Mahatma Gandhi, in the context of ‘Khadi’ had said, “I feel convinced that the revival of hand-spinning and hand weaving will make the largest contribution to the economic and the moral regeneration of India. The millions must have a simple industry to supplement agriculture. Spinning was the cottage industry years ago, and if the millions are to be saved from starvation, they must be enabled to reintroduce spinning in their homes and every village must repossess its own weaver.”
Today, these words of Mahatma Gandhi echo with reality because it is a well-known fact that an elitist regime had almost abandoned Khadi as it imparted a feral look. But no more! Ever since PM Modi has taken charge, his prime focus has been to revive the extinct Khadi industry. He has been extremely successful in doing so. The tremendous growth that the industry has witnessed since 2014 has not only created jobs and boosted our economy, but also revived an indigenous art, in times where all we want to imbibe are western fashion trends. The phenomenal growth of the Khadi industry has been a rather silent one. However, it is a known fact that it has been a personal aim of PM Modi to bring about the betterment of Khadi and in order to do so, he has also requested the public on numerous occasions to adopt Khadi as a lifestyle necessity.
To begin with, the industry has seen a supercalifragilisticexpialidocious growth (Why should Tharoor have all the fun?). In the four years of Modi as Prime Minister, the Khadi industry has witnessed a 37.1% growth and the fabric production has increased by 38.30 million sq mts. In the fiscal 2017-18, while the mill sector fabric production was 2,157 million square meters, the Khadi sector fabric production was 141.52 million square meters, which was more than 6.5 percent share of the overall fabric production in the country. The Khadi and Village Industries Commission (KVIC) and the Ministry of Micro, Small and Medium industries deserve applause for their dedicated work in bringing the best out of the industry.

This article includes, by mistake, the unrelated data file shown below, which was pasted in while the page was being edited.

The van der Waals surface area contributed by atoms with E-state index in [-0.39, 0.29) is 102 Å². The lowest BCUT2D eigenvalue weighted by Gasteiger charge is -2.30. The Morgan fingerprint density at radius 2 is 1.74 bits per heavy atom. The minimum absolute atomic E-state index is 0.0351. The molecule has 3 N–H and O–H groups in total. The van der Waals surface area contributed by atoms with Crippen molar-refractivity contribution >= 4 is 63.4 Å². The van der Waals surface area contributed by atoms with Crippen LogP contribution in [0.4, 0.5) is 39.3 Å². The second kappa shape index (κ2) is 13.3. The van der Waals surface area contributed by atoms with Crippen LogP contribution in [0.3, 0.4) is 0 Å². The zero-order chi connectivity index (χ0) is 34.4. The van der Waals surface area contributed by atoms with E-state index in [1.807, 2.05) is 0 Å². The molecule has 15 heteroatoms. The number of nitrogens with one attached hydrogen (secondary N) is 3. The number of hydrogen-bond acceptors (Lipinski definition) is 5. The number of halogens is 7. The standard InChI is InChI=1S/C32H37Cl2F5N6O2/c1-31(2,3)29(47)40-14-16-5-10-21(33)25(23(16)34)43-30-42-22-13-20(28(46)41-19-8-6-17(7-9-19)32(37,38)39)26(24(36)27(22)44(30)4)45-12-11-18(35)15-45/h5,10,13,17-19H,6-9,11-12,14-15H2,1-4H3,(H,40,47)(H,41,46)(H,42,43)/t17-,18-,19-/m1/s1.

The MSM Ministry outlined many policies and programmes to attract the artisans. Presently, there are about four lakh ninety five thousand artisans with the industry and an additional 376 Khadi institutions have also been opened. If the above figures seem boring to you, let me give you something exciting. You may be wondering how many jobs were created hence, since that is what it all trickles down to. Well here it is: Around 1.8 million jobs have been created in a span of 2014 to September 2018. Here is another magnanimous figure: The average sales of Khadi sector stood at Rs 914.07 crore between 2004 and 2014. This increased by a whopping 100.02% between 2015 and 2018 to Rs 1828.30 crore. The average export of Khadi and village industries products also increased from Rs 87.77 crore between 2004 and 2014 to Rs 204.75 crore between 2015 and 2018. It all became possible in a span of just 3 years after PM Modi urged people to come forward and promote Khadi.
The KVIC now plans to create another 13.8 lakh jobs till 2020. The flagship KVIC store at Connaught Place has hit 1-crore sales mark thrice in October and once in November. In 2018-19 alone, the KVIC aims at selling Khadi worth Rs. 5000 Crore. It is admirable, how in such a short time span, the collective efforts of various stake holders, led by PM Modi have bared such massive consequences. We can only wish that with the same enthusiasm, the Khadi industry from India emerges as a formidable challenge to the hegemonies of adopted Western fashion. Ever since PM Modi came to power, he has promoted Khadi and mentioned about it multiple times in his radio address.
A welcome step in this direction has been taken by the Jharkhand government which will be providing Khadi school uniforms to more than 40,000 students in the state. As a society, we must strive to promote indigenous clothing and we must begin at the grass root level itself. People should abandon the ignominious attitude which they carry in their heads about Khadi, or any indigenous art/product for that matter. We would have not been admiring these facts about the Khadi Industry’s recent growth if only the party which claims to be the flag bearer of Gandhian Principles and shoots off Gandhi’s shoulders as and when need be, had taken concrete steps to solidify this industry immediately after independence. Not that it was a difficult task. Neither did it require massive infrastructure. There was no research to be carried out. Then what is the reason that nobody until 2014 was willing to invest their time to bring a beautiful industry back on tracks? Maybe they lacked something essential for running a county. Maybe something called ‘political will’?